06
Dec
12

ULA TD’s speaking in main Dáil debate on the budget

Richard Boyd Barrett:

I wish I could say otherwise but today is another day of shame for this Government. It is not a day of hard choices, as it kept repeating. It is a day of cruel choices inflicted by those who are protecting the privileged and the powerful on those who are struggling and in despair. It is a day when it has driven tens of thousands of families who were teetering on the edge of poverty into poverty. It is a day when it has hammered a few more nails into the coffin of the battered Irish economy.

I say to the Tánaiste that this Government had a choice. A few simple measures could have done away with the need for all the suffering it has inflicted on ordinary families today. If it had simply enforced, as we suggested, the 12.5% corporation tax rate and increased in a significant way the taxes on those earning in excess of €100,000 a year, as 88% of the population now want it to do, it could have done away with the need for all this suffering and despair and all those families being driven into poverty.

If the Government had done that not only could it have prevented these vicious cuts but it would have had the resources to reverse some of the most vicious cuts imposed in recent years. It could have abolished the universal social charge for those on average incomes. It could have lifted the special needs assistant, SNA, caps that have caused such suffering to some of the most vulnerable families. It could have reinstated the Christmas bonus for social welfare recipients and for pensioners. It could have reinstated the home help hours for the elderly and the disabled. It could have reversed the increases in registration fees and the cuts in grants for students and many more of the nasty cuts that have been imposed in the past two years. To do all of that would have cost approximately €3 billion. Those measures alone would have been covered just by making the corporations that made €70 billion in pre-tax profits last year pay a little more tax, and all that suffering could have been avoided.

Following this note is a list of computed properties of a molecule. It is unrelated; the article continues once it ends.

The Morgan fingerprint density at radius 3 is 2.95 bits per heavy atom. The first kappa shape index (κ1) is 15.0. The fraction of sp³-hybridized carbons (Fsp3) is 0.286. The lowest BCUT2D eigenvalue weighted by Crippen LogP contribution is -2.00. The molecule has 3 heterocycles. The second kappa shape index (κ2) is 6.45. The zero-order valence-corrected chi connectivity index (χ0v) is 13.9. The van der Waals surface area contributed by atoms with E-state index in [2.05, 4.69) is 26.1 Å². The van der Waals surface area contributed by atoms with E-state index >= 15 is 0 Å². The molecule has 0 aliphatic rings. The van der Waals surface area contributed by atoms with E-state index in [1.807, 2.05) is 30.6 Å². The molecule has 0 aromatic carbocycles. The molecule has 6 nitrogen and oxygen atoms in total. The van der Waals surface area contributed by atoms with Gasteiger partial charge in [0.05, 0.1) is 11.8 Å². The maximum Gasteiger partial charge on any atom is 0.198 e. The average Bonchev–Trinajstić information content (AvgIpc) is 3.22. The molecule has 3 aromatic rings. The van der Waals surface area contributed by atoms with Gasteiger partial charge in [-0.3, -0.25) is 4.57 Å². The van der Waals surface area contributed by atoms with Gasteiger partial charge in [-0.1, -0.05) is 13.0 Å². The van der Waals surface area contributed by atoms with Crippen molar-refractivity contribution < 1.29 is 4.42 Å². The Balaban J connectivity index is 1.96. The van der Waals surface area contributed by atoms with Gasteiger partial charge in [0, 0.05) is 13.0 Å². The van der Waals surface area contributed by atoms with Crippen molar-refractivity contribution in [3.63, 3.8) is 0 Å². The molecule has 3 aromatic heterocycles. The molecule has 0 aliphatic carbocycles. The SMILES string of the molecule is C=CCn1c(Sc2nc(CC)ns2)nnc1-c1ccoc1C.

Instead, the Government made a coldhearted decision to attack those who have nothing or next to nothing yet again. The property tax will cost ordinary families hundreds of euro, €300 or €400 extra per year. How will the 1.3 million people in this country who have less than €50 a month left over pay the charge? They simply do not have it. How will they pay for the cuts to child benefit? If they have three children, they will lose €38 per month. How will they deal with the €20 per month loss in earnings if they are working, as a result of the abolition of the weekly PRSI allowance? The 1.3 million people with less than €50 a month after they pay their bills will have that €50 and more taken from them as a result of these measures. This will drive them into poverty.

Then there are some of the really nasty cuts. The decision to cut the respite care grant for families with children with disabilities is obnoxious. Some €356 has been taken from families with disabled children or family members when it could give them some respite once a year. It is an outrage to cut the back-to-school allowance by €50 for some of the poorest families in the country. The Government had choices to avoid this suffering and make those who have the money and the profits pay a little more so the poor and the struggling do not have to struggle more than they do. The Government could have marshalled funds by imposing taxes to fund a stimulus and jobs programme to put people in this country back to work so they can contribute to the economic recovery we so badly need. None of that will happen and, shamefully, the Government restated its commitment to selling off our forests and other State assets and enterprises that could be the vehicles for job creation and economic recovery. Shame on the Tánaiste and shame on this Government. This is a recipe for long-term economic depression and suffering for hundreds of thousands of families. The Government had a choice; why did it not take it?